The Teachings of the Bhagavadgita :
The faculties of knowledge and action in the human individual correspond, practically, to the functions of reason, will, emotion, and the impulse to act. We rationally and intellectually consider the pros and cons of a particular step to be taken – this is the rationality behind our way of living. Apart from pure intellectual or rational assessment, there is also a faculty in us which goes by the name of will – volition – which decides and determines a course of action or a purpose to be fulfilled. There is also a very important contributory factor in all of our engagements in life, namely emotion or feeling, and there is also the vigour which impulses to act. Practically, the human being is exhausted by these operations: reason, will, emotion, and an impulsion to vibrate as activity in some direction or the other.
The way of life of the human being is also the way in which we live a religious life. Even our practise of yoga and our concept of God, everything for the matter of that which is connected with this, has to be cast in the mould of these endowments. We cannot go beyond the limitations set by these facets of human individuality. In our adventures in life, we operate one or the other of these faculties – sometimes one preponderating over the others, and often, some one faculty assuming such an importance that it may even bury down the other aspects as if they do not exist at all. But we are a blend of all these faculties. It is not wise to over-emphasise any of these, because we are a wholesome, total human organism; and health, whether it is physical or psychological, is to be considered as a balance of our forces – the forces which constitute us, whether they are physical or otherwise.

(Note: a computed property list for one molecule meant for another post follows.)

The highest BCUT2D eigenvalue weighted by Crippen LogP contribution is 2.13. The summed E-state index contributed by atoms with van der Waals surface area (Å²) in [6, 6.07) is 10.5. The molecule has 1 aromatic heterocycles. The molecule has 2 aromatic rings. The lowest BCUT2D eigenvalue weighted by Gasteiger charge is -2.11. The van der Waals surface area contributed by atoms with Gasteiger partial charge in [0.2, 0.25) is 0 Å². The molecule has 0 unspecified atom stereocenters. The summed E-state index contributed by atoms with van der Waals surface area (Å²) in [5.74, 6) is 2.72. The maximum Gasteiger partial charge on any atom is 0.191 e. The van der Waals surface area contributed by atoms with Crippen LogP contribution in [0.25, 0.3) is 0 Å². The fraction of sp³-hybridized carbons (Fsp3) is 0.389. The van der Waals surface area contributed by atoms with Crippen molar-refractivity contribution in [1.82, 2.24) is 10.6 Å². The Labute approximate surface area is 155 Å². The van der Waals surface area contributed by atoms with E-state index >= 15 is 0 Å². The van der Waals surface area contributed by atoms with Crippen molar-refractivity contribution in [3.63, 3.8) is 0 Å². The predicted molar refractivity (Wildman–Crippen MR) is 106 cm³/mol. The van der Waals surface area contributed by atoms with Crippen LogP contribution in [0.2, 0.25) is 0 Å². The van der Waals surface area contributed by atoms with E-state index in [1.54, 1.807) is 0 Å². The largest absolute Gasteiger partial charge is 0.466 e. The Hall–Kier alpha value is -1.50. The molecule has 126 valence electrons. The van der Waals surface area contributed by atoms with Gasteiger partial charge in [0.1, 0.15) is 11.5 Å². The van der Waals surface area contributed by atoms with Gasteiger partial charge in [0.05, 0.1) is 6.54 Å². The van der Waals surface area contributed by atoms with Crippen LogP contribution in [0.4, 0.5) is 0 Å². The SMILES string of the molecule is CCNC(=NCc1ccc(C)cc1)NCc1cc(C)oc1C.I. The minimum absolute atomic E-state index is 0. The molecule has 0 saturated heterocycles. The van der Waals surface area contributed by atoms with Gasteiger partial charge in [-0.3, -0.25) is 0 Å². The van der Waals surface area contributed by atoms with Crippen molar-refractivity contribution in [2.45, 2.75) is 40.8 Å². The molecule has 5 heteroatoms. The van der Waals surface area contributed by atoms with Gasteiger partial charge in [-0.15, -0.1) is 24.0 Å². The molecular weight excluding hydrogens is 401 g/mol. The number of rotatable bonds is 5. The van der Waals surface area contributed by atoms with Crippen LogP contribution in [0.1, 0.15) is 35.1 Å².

The religious life that we live is also conditioned by these principles of our psyche, and though it is true that we should harmonise the operations of all these faculties due to certain inborn traits in us, characteristics into which we are born right from the beginning of our life, we are not capable of paying equal attention to all these. There is an automatic preponderance of one or the other of these faculties, so that people are either predominantly intellectual, and the emotions do not play such an important role in them, or they are pre-eminently feelingful, touchy, sentimental, emotional and the reason does not play an important part in their life. There are others who are terribly active, they cannot sit in one place; there is always a tendency to move and do something or the other throughout the day, whatever the reason behind it be, and the feeling also be. There are psychic types who are accustomed to concentrate, and this also sometimes assumes a special importance for some characters.
To be continued ...